Hangzhou: it's the ecosystem, stupid!

Exploring the Chinese Silicon Valleys - Part II. China is quickly catching up with, or even overtaking, the biggest innovation forces in the world. Chinese megacities, such as Shenzhen, Hangzhou...

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March 16, 2017


For over 100 years during the 11th, 12th and 13th century, Hangzhou is believed to have been not only the most populated, but also "the finest and most splendid [city] in the world", as Marco Polo so eloquently put it. Surrounded by the beautiful West Lake and mountains, with many canals and stone bridges, it reminded him of Venice. After more than 1,000 years, it still is a center of Chinese entrepreneurship and commerce.


Today, the role of entrepreneurs in the Chinese startup ecosystem is to be bold innovators, to have a crazy idea and go for it, all the way. And they are not alone in this endeavor. Simply because of the size of the Chinese population, you know thousands of others are probably doing the same thing as you are. In this competitive ecosystem, the motto is 'innovate or die'.

Because it takes thousands of losers for every winner, we can observe some behavior among Chinese startups that’s similar to those in Silicon Valley. Chinese startups treat a lot of their technology and knowledge as open source. Not because of a strong internal conviction, but because they are coerced to by competitive forces. Copycats will always be laggards. The cumbersome process of protecting IP is often considered a waste of time, holding you back from moving forward.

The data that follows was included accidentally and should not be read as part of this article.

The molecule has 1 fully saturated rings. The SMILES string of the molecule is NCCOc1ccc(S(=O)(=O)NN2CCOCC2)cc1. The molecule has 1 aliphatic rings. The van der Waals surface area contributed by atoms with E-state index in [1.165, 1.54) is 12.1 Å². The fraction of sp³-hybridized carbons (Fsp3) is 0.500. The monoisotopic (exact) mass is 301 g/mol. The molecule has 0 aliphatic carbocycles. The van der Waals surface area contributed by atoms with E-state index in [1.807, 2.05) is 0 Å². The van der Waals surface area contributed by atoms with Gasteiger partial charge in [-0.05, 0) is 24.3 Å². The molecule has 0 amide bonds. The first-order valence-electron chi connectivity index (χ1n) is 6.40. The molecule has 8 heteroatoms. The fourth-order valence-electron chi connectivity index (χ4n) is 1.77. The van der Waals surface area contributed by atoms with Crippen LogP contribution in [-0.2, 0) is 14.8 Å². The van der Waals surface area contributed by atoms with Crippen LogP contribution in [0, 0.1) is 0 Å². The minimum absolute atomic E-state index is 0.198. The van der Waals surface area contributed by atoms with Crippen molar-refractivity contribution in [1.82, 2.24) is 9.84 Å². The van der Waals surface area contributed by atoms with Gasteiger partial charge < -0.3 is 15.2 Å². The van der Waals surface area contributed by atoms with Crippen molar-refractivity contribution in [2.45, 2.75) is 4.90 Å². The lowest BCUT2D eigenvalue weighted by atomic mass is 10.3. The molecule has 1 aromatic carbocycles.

Ever since the abundance of technology and digital skills, the Chinese consumer has become the real cause of this vigorous drive for innovation. As access to consumer goods increased, so did demand. A market with hundreds of millions of consumers is an enticing proposition for any business. But Chinese consumers today have developed ever-increasing expectations for extreme convenience in all the products and services they buy.

Because there are so many companies offering the same products, hundreds of millions of Chinese consumers are willing to change suppliers in the wink of an eye. Chinese entrepreneurs have to stay in close contact with their customers, all the time. Testing out new products, launching new versions and creating new markets are not one-off projects but day-to-day business. When Chinese kids ask their parents when their packages will arrive, they will only accept a number of hours, rather than a number of days, for an answer. The clock is ticking, and Chinese companies must stay on the ball or… they're out. Opening up access channels to both goods and customers has clearly accelerated innovation in China. 


One of these innovators, Jack Ma, founded Alibaba in Hangzhou in 1999. He saw the opportunities afforded by the speedy growth of the Chinese economy and the proliferation of technology and digital skills in China. Alibaba would help small Chinese sellers find (inter)national customers and guide (inter)national businesses to the abundant and cheap Chinese products. Online reviews made the need for cumbrous scouting trips to Chinese factories obsolete with the click of a button. Unfortunately, for some, the copious amounts of alcohol consumed before signing deals also disappeared. But nobody really misses the poor translators.